Drugs in racing - should there be federal regulation?


A third snapped, “For more than 28 years, you have been telling us that you’d fix this problem and it hasn’t happened; why should we think you can do it, now?”
Finally, another demanded, “We don’t know the ins and outs of your industry, how do you to expect us to make a decision if everyone comes in here and says something different?”
Unless you’ve been in Siberia for the past few months, you’ve ascertained by now that I’m talking about the recent hearings in the U.S. Congress about drugs in racing and whether or not the Interstate Horseracing Act should be amended to provide that the federal government take over control of the chaos that comprises the current drug and medication policies of horse racing.
The consensus among the industry representatives who testified at those hearings was, in short, that there is no consensus.  And the answer to the obvious question of “Who’s in charge here?” was “no one”—although NTRA President Alex Waldrop did attempt a brave imitation of his namesake Alexander Haig’s notorious pronouncement, “I’m in charge here,” but was forced to admit later that the NTRA is only in charge insofar as “building a consensus” is concerned, just like The Jockey Club and other organizations in the business which the normal person would assume would “be in charge.”
My friend Arthur Hancock, one of the Thoroughbred fraternity’s smartest, most articulate spokesmen, attributed our problems to a lack of leadership.  “We are a rudderless ship,” he said, “and the way we are going, we will end up on the rocks…We are too fragmented and too diverse.  We are composed of too many ‘fiefdoms,’ and each one is led by a Nero-like chieftain, who had rather do things his way than help the cause as a whole.”
I have to take a little credit for the change of direction which concludes that assessment, because, when Arthur and I first began debating all this, it was his position that the industry’s problems were the result of a lack of leadership, whereas I am unalterably convinced that our problem is not a lack of leadership but too much leadership.  As of this writing, we have 183 separate organizations in Thoroughbred racing alone.  That’s 183 separate egos.  183 separate agendas.  183 separate jealousies.  183 separate suspicions. 183 separate fears.  183 separate paranoias.  To quote an obscure gospel song I heard years ago, “Nobody wants to play rhythm guitar for Jesus; everybody wants to be the leader of the band.”
It’s probably inherent in the nature of our game, really, that nobody seems to want to cooperate with each other, but it’s exceedingly distressing to me that we seem to have reached the point where many of the organizations and most of the individuals to whom we look for leadership would rather see the entire business go down in flames than cooperate with one of their competitors.  With 183 rudders all pointing in different directions, we have two possible outcomes—at best, we’ll be dead in the water; at worst, we’ll be breaking apart on the rocks.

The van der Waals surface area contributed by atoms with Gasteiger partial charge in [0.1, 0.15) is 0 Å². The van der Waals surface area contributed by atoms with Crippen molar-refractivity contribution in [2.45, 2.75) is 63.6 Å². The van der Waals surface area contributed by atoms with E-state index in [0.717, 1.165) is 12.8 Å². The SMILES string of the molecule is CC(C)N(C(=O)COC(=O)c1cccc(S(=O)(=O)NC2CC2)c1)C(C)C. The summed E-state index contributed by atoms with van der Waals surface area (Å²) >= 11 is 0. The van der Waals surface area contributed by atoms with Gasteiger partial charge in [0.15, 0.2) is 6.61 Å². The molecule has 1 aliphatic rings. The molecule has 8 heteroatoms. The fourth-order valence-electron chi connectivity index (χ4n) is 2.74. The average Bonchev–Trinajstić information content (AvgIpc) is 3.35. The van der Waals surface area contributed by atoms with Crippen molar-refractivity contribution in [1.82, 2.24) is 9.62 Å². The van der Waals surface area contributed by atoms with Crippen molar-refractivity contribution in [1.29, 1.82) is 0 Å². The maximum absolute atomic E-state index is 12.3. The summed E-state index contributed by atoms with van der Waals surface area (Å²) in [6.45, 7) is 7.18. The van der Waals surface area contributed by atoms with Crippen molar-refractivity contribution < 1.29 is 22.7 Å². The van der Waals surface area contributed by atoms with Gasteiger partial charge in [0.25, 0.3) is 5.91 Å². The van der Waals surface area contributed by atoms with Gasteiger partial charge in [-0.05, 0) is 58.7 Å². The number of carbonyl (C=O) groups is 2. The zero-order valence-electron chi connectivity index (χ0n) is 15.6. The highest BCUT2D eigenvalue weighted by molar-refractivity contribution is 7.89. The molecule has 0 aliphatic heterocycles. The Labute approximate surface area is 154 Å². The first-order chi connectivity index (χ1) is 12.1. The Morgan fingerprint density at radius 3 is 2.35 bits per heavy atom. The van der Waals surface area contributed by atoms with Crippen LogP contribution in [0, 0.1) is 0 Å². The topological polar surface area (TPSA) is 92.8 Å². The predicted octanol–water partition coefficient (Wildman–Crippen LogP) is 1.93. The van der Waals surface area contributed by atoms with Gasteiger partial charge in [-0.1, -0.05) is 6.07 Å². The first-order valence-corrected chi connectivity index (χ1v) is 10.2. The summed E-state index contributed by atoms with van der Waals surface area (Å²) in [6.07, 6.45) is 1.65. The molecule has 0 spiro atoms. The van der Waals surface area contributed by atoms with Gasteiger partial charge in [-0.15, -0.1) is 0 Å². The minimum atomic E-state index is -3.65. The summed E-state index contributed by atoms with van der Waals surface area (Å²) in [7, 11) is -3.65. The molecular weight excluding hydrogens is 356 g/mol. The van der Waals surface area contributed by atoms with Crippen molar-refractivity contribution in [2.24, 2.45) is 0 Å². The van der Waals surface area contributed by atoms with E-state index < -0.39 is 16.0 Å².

All that having been said, agreement in racing is not necessarily an impossible dream.  There was one time when the whole industry came together, and, coincidentally, it resulted in the very same Interstate Horseracing Act which is back on the front burner today.  
Believe me, it wasn’t easy.  It took more than 2½ years of hard work, tough negotiations and cooperation between people who were more inclined to detest each other than to cooperate.  It was an alliance, not just of the organizations in the Thoroughbred industry, but of the entire pari-mutuel industry, including Standardbreds, Quarter Horses, Greyhounds, OTB interests, etc.  I think it’s another failing of people in the Thoroughbred industry that we tend to underestimate the intelligence and level of influence of those who are not involved in our discipline.  One of the astounding corollaries of the effort to pass the Interstate Horseracing Act was that we of the Thoroughbred industry discovered that there are a whole lot of smart, powerful and politically-astute people in the world who are not involved in the Thoroughbred business, and, without them, we never could have gotten the Interstate Horseracing Act passed.  
So, when the industry went before Congress, we spoke with one voice and got the deed done.  In short, it has happened once, and it can happen again.  
What will it take?  Sure, we could form another coalition, but that would require more than 100 fiefdoms to surrender a measure of their autonomy, and, trust me, they are not going to do that to an entity which is perceived to be advancing the agenda of any particular individual or group, an entity which is perceived to have a bone in any of these squabbles.  It would take years, if not decades, to build the trust and cooperation necessary to diffuse the detritus of years of turf battles between our fiefdoms.
If we are to have any chance at all to generate a consensus that would enable us to prevent federal intervention on the issue of medication and drugs in the horse business, I would suggest that the only ones to do it would be the ones who accomplished it 38 years ago—the American Horse Council.  
With all due respect to the other “consensus builders,” the AHC is the only organization which has an established reputation of fairness and objectivity toward all participants in the horse business, whatever their interest is; it is the only organization which has successfully convinced the other disciplines in the industry to help racing achieve something positive for it before; it is the only organization with a record of success in an endeavor of this type. 
In short, it’s time to face up to the fact that we need a trusted, impartial leader to guide us through these troubled waters.  We had better pick one, and fast.

Training the untrainable - how to improve the respiratory system

CTT - The Changing Face of Racing Part 2